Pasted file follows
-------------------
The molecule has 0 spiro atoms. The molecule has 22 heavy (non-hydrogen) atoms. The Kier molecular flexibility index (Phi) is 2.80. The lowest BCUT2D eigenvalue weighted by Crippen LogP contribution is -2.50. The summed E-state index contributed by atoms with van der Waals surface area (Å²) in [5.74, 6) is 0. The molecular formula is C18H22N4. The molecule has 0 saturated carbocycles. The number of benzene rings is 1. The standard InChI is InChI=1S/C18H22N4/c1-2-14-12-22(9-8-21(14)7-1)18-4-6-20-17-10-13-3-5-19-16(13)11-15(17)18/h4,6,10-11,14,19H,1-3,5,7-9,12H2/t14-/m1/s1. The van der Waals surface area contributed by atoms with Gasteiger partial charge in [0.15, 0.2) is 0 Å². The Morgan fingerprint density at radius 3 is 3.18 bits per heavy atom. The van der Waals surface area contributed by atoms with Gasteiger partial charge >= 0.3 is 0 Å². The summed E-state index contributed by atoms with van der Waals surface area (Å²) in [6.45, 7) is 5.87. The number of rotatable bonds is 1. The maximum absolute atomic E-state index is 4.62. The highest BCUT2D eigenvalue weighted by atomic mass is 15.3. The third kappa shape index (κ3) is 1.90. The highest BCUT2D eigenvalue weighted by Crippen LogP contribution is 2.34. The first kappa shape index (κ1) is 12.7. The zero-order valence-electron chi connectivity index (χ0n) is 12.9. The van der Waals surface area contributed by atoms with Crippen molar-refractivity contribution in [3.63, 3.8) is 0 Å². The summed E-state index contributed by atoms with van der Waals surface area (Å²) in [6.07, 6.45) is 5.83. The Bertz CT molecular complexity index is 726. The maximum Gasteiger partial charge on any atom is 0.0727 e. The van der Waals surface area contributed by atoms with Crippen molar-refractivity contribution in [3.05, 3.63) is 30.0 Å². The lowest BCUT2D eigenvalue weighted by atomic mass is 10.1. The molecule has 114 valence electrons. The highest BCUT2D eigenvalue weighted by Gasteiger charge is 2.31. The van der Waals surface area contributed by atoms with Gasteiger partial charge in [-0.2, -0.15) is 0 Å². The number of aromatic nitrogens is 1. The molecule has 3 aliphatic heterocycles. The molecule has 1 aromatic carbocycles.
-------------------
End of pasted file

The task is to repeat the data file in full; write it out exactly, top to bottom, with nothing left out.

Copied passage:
The molecule has 0 spiro atoms. The molecule has 22 heavy (non-hydrogen) atoms. The Kier molecular flexibility index (Phi) is 2.80. The lowest BCUT2D eigenvalue weighted by Crippen LogP contribution is -2.50. The summed E-state index contributed by atoms with van der Waals surface area (Å²) in [5.74, 6) is 0. The molecular formula is C18H22N4. The molecule has 0 saturated carbocycles. The number of benzene rings is 1. The standard InChI is InChI=1S/C18H22N4/c1-2-14-12-22(9-8-21(14)7-1)18-4-6-20-17-10-13-3-5-19-16(13)11-15(17)18/h4,6,10-11,14,19H,1-3,5,7-9,12H2/t14-/m1/s1. The van der Waals surface area contributed by atoms with Gasteiger partial charge in [0.15, 0.2) is 0 Å². The Morgan fingerprint density at radius 3 is 3.18 bits per heavy atom. The van der Waals surface area contributed by atoms with Gasteiger partial charge >= 0.3 is 0 Å². The summed E-state index contributed by atoms with van der Waals surface area (Å²) in [6.45, 7) is 5.87. The number of rotatable bonds is 1. The maximum absolute atomic E-state index is 4.62. The highest BCUT2D eigenvalue weighted by atomic mass is 15.3. The third kappa shape index (κ3) is 1.90. The highest BCUT2D eigenvalue weighted by Crippen LogP contribution is 2.34. The first kappa shape index (κ1) is 12.7. The zero-order valence-electron chi connectivity index (χ0n) is 12.9. The van der Waals surface area contributed by atoms with Crippen molar-refractivity contribution in [3.63, 3.8) is 0 Å². The summed E-state index contributed by atoms with van der Waals surface area (Å²) in [6.07, 6.45) is 5.83. The Bertz CT molecular complexity index is 726. The maximum Gasteiger partial charge on any atom is 0.0727 e. The van der Waals surface area contributed by atoms with Crippen molar-refractivity contribution in [3.05, 3.63) is 30.0 Å². The lowest BCUT2D eigenvalue weighted by atomic mass is 10.1. The molecule has 114 valence electrons. The highest BCUT2D eigenvalue weighted by Gasteiger charge is 2.31. The van der Waals surface area contributed by atoms with Gasteiger partial charge in [-0.2, -0.15) is 0 Å². The number of aromatic nitrogens is 1. The molecule has 3 aliphatic heterocycles. The molecule has 1 aromatic carbocycles.